Conclusion: thanks, that's not a tool I would like! ;-)


#55

Quote:
I've tried it already:
1) horribly slow

Only on the first run.

Quote:
2) creates BIG temporary files in Windows\temp folder and doesn't delete it at the end, so either I have to remove them manually or this folder grows with each run

That's why it is slow on the first run but not on subsequent executions. Temp should get cleared on a reboot by Windows.
#56

Quote:
(BTW, since you've removed RCLS/STOS A again, also Neil's assembler isn't uptodate anymore - it gives an error message for these 2 commands.)

I presume you are not using SVN then. I am suspecting that you may be manually downloading the assembler script from the Source Forge website. If so, then you are likely not also copying the wp34s.op table that is there as well (same directory).

While the embedded table within the assembler is not updated on every twitch and whim of the rest of the project, the ./trunk/tools/wp34s.op table is essentially (semi)automatically updated during the build process. The assembler searches for the wp34s.op op-code table in the following order: 1) where you said it was using the -op command line switch, 2) the directory you are running the script from, 3) where the script itself is located, and finally, if none of the previous are true, 4) the assembler uses its internal table as a last resort fall-back.

When you run the assembler, it will report which table it used -- both its revision number (if known), and its location (something about "internal" if it could find one).

It is possible that the assembler reports 2 warnings (not errors!) about duplicate op-codes with regard to STOS A/RCLS A. Regardless, the 2 warnings it reports are harmless and can be ignored -- unless you happen to be trying to use STOS A and/or RCLS A. Depending on which revision of the calculator design you are using, the STOS A and RCLS A instructions may or may not exist.

With respect to the EXE versions, they were fully documented to behave as you state (slow -- on the 1st decompression run, and large -- being about 15M footprint). Additionally, the reasons for this were also documented. So no surprises there.

None the less, the ability to use "JMP DoThatThingAgain" instead of SKIP 78 or BACK 23 is a large benefit to self-documented, readable code (it will do a better job counting steps than the human as well!). The tool figures out these n+1 issues for SKIP and deals with them accordingly. Furthermore, if the JMP exceeds the dynamic range of the the SKIP/BACK instruction, the PP tool automatically promotes the branch instruction into a GTO instruction (inserting a LBL at the correct spot, only if required).


#57

Quote:
I presume you are not using SVN then. I am suspecting that you may be manually downloading the assembler script from the Source Forge website. If so, then you are likely not also copying the wp34s.op table that is there as well (same directory).

Well, I'm indeed manually downloading both your assembler script AND the wp34s.op whenever one of them changes.

And I know that at the moment (SVN1535) it's working again - but I'm sure not for long time: at least when Pauli awakes again those assembler warnings will reappear ... ;-)

#58

Quote:
I know that at the moment (SVN1535) it's working again

I would be somewhat surprised if the assembler stopped working. It was (is?) issuing the warning messages about duplicate op-codes because of an internal matter within the design team. But, as far as I am aware, it never produced illegal code or failed to assembler a source file** (at least in the last month or so). If you have a set of files that it is failing against, can you please share the details?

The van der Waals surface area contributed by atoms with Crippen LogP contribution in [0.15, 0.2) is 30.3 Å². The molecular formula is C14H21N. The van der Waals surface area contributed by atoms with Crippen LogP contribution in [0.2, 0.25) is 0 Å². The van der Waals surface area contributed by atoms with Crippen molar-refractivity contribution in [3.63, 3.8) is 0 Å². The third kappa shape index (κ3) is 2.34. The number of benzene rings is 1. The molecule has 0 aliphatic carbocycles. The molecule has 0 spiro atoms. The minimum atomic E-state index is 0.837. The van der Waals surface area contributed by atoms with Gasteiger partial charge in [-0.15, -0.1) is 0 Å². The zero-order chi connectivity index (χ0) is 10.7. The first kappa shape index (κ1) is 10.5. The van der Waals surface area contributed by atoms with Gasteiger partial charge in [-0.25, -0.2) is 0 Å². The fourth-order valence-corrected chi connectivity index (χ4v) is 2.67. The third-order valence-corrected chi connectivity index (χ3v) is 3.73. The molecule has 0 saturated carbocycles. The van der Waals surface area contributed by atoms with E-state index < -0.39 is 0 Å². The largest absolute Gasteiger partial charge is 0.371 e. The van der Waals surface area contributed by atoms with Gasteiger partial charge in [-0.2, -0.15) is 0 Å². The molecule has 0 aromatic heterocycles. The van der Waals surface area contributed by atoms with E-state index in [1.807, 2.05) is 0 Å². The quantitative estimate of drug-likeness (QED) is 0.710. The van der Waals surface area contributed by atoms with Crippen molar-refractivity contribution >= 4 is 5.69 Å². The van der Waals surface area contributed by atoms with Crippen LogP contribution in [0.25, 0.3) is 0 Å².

When the internal matter regarding STOS A/RCLS A is finalized, the assembler will be updated. Until then, you can safely ignore the warnings.

** Unless you were using the STOS A/RCLS A instruction -- and then it depended on which specific version of the calculator you were using -- and then it simply said you were using an illegal instruction (being STOS A and/or RCLS A).


#59

Quote:
If you have a set of files that it is failing against, can you please share the details?

So far I didn't have any problems with your assembler - it works perfectly. And of course these STOS/RCLS warnings aren't your fault.
Quote:
When the internal matter regarding STOS A/RCLS A is finalized, ...

Well, this will be a never ending story I'm afraid. ;-)

#60

Quote:
And of course these STOS/RCLS warnings aren't your fault

I prefer to think of these things as nobody's fault. They are part of an evolving architecture that has some pretty healthy debate happening behind the scenes.

(My tool has its share of issues as well. I am just luckier that they have mostly been caught in that behind the scene evolution. Pauli found a bit of a howler in the PP last week. It would not allow 1/x through unmolested -- to keep the theme going -- under certain circumstances.)

Quote:
Well, this will be a never ending story I'm afraid. ;-)

I, and more than a few others, hope not! However, this one will be resolved quite soon -- of that I am confident.

#61

Hi all,

My apologies if already discussed.

I understand that labels are just a waste of place and time in a program (at least when it is fully debugged and frozen).

But when you edit a program, labels are helpful because you don't have to keep track of the lines inserted or removed to know how far you have to jump.

When you remove a label, if not on purpose, you can bet that a GTO or an WEQ will fail soon or late. If the label is not there, you have chances not notice.

It is just my opinion, but you can have guessed that I don't like the SKIP and BACK commands with relative jumps, because you have to do maths when the calc can display the useful result directly.

In the contest of removing the labels, I would have preferred a JUMP command with an absolute line number (with same range as BACK and SKIP). (or GTOL for a GTO Line programmable)